Food & Entertaining - In Season

Finding food in the forest

Grab a guide and learn how to forage for a basket of wild edibles


“What does Winnipeg taste like?” It’s a question we’re all used to answering with quick responses including ice cream at the Bridge Drive In and hot dogs at Kelekis Restaurant.

But Barret Miller has different answers in mind. He wants us to widen our eyes at the sensation that wild licorice leaves on our tongues and chuckle a little at the mouth-puckering properties of fully ripened chokecherries. Tonight, he’s introducing us to wild edibles and foraging techniques. And he’s doing it all in the centre of the city in a little patch of paradise we like to call Assiniboine Forest.

Miller of Channel Canyon Consulting teamed up with pal A.P. Benton of Savour Winnipeg—a blog dedicated to local food—to offer the Fantastic Forest Forage experience. Here’s just a sampling of what you can expect to find on your stroll.

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Saskatoon berries
Look for dark purple berries—smaller than blueberries—that grow from white flowers, on bushes or trees up to five metres tall. A round leaf with small serrations and small crowns on the berries will let you know you’ve located these prime, juicy treats. Saskatoon berries were traditionally used to flavour pemmican. Today, they’re fantastic fresh or in jam, syrup, muffins, bannock or my favourite—pie! (photo by Shel Zolkewich)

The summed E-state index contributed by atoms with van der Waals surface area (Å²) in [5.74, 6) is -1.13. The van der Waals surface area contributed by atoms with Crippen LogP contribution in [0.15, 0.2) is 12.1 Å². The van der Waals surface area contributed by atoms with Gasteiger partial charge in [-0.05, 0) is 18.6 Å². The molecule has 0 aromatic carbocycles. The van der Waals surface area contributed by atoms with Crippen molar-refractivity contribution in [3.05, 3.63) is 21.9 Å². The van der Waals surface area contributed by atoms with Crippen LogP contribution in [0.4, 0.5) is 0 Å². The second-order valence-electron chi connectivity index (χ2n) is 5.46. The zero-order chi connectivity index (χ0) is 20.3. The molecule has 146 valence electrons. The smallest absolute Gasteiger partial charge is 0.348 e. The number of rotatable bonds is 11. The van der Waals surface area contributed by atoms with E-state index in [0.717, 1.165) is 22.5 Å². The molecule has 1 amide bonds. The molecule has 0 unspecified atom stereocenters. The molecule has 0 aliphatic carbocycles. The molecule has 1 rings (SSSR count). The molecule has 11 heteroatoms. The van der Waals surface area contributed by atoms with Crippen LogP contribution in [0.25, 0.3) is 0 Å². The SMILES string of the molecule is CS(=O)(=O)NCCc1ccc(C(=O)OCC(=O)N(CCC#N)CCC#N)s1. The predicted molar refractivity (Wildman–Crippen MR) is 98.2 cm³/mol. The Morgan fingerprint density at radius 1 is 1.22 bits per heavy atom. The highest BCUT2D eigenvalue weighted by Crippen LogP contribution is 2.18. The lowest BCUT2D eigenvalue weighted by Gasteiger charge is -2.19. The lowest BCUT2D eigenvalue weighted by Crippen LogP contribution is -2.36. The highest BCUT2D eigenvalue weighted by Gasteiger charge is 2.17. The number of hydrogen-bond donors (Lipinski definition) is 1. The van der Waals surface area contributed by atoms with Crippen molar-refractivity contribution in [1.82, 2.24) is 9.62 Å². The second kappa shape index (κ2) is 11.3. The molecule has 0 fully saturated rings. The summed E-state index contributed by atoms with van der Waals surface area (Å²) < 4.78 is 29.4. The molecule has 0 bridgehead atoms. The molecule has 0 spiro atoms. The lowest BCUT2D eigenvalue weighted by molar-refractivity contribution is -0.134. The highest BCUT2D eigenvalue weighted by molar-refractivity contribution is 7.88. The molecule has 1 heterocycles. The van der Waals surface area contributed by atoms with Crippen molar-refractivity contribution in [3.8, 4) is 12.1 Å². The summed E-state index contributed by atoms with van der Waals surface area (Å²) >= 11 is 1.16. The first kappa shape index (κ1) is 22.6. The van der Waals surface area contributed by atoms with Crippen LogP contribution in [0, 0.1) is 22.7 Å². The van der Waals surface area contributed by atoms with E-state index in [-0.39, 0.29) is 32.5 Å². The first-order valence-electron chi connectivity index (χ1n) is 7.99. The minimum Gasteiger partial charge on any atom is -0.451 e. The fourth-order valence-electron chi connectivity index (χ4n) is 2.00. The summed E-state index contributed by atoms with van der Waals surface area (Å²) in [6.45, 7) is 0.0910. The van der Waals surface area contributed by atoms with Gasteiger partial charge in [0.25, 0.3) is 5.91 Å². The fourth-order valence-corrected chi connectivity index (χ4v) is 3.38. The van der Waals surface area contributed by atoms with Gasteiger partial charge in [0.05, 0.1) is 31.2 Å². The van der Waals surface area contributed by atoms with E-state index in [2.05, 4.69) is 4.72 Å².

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Wild sarsaparilla
A member of the same botanical family as ginseng, sarsaparilla is used in cold remedies and as a tonic. Tea made from dried roots has a distinctly spicy, earthy flavour. Look for a stem with a five-lobed leaf. Interestingly, this plant is the key ingredient in root beer.  Most root beer recipes combine sarsaparilla, licorice and wintergreen. (photo by Shel Zolkewich)

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Wild mint
Members of the mint family have narrow leaves that are directly opposite from one another and square stems. The most diagnostic characteristic of mint is its smell—minty! Add fresh or dried leaves to hot water for a refreshing tea. Mint is a great addition to your baking recipes. And, it’s wonderful in icing. Traditionally, mint helps settle nausea and ease cold symptoms. (photo by Michael Becker)

 

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